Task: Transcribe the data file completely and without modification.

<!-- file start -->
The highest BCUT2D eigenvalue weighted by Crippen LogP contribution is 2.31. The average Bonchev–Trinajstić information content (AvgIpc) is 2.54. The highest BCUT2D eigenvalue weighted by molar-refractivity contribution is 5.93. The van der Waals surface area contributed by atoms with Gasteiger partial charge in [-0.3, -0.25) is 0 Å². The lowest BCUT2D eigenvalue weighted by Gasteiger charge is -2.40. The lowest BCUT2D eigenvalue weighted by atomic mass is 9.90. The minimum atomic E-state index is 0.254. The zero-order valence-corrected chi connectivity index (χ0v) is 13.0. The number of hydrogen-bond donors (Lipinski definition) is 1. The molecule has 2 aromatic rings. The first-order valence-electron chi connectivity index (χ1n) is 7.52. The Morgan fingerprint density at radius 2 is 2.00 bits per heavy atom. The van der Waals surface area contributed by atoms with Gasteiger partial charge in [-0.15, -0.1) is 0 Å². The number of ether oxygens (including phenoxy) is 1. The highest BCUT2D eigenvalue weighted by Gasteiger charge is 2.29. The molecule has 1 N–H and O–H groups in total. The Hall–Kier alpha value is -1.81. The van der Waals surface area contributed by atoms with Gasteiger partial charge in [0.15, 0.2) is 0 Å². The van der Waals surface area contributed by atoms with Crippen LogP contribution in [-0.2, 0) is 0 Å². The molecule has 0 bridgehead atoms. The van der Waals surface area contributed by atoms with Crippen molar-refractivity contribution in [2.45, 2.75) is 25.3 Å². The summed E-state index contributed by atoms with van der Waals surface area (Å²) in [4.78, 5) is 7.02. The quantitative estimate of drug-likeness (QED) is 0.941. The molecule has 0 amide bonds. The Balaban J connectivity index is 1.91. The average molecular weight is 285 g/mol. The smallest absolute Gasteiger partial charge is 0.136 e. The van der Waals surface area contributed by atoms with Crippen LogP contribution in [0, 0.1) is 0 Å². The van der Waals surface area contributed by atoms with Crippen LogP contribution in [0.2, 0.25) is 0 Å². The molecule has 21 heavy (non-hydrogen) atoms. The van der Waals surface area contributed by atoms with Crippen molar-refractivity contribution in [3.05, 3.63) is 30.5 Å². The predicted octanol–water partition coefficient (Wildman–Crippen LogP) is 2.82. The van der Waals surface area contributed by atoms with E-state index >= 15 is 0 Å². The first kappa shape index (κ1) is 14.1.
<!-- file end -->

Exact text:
The highest BCUT2D eigenvalue weighted by Crippen LogP contribution is 2.31. The average Bonchev–Trinajstić information content (AvgIpc) is 2.54. The highest BCUT2D eigenvalue weighted by molar-refractivity contribution is 5.93. The van der Waals surface area contributed by atoms with Gasteiger partial charge in [-0.3, -0.25) is 0 Å². The lowest BCUT2D eigenvalue weighted by Gasteiger charge is -2.40. The lowest BCUT2D eigenvalue weighted by atomic mass is 9.90. The minimum atomic E-state index is 0.254. The zero-order valence-corrected chi connectivity index (χ0v) is 13.0. The number of hydrogen-bond donors (Lipinski definition) is 1. The molecule has 2 aromatic rings. The first-order valence-electron chi connectivity index (χ1n) is 7.52. The Morgan fingerprint density at radius 2 is 2.00 bits per heavy atom. The van der Waals surface area contributed by atoms with Gasteiger partial charge in [-0.15, -0.1) is 0 Å². The number of ether oxygens (including phenoxy) is 1. The highest BCUT2D eigenvalue weighted by Gasteiger charge is 2.29. The molecule has 1 N–H and O–H groups in total. The Hall–Kier alpha value is -1.81. The van der Waals surface area contributed by atoms with Gasteiger partial charge in [0.15, 0.2) is 0 Å². The van der Waals surface area contributed by atoms with Crippen LogP contribution in [-0.2, 0) is 0 Å². The molecule has 0 bridgehead atoms. The van der Waals surface area contributed by atoms with Crippen molar-refractivity contribution in [2.45, 2.75) is 25.3 Å². The summed E-state index contributed by atoms with van der Waals surface area (Å²) in [4.78, 5) is 7.02. The quantitative estimate of drug-likeness (QED) is 0.941. The molecule has 0 amide bonds. The Balaban J connectivity index is 1.91. The average molecular weight is 285 g/mol. The smallest absolute Gasteiger partial charge is 0.136 e. The van der Waals surface area contributed by atoms with Crippen LogP contribution in [0, 0.1) is 0 Å². The van der Waals surface area contributed by atoms with Crippen LogP contribution in [0.2, 0.25) is 0 Å². The molecule has 21 heavy (non-hydrogen) atoms. The van der Waals surface area contributed by atoms with Crippen molar-refractivity contribution in [3.05, 3.63) is 30.5 Å². The predicted octanol–water partition coefficient (Wildman–Crippen LogP) is 2.82. The van der Waals surface area contributed by atoms with E-state index >= 15 is 0 Å². The first kappa shape index (κ1) is 14.1.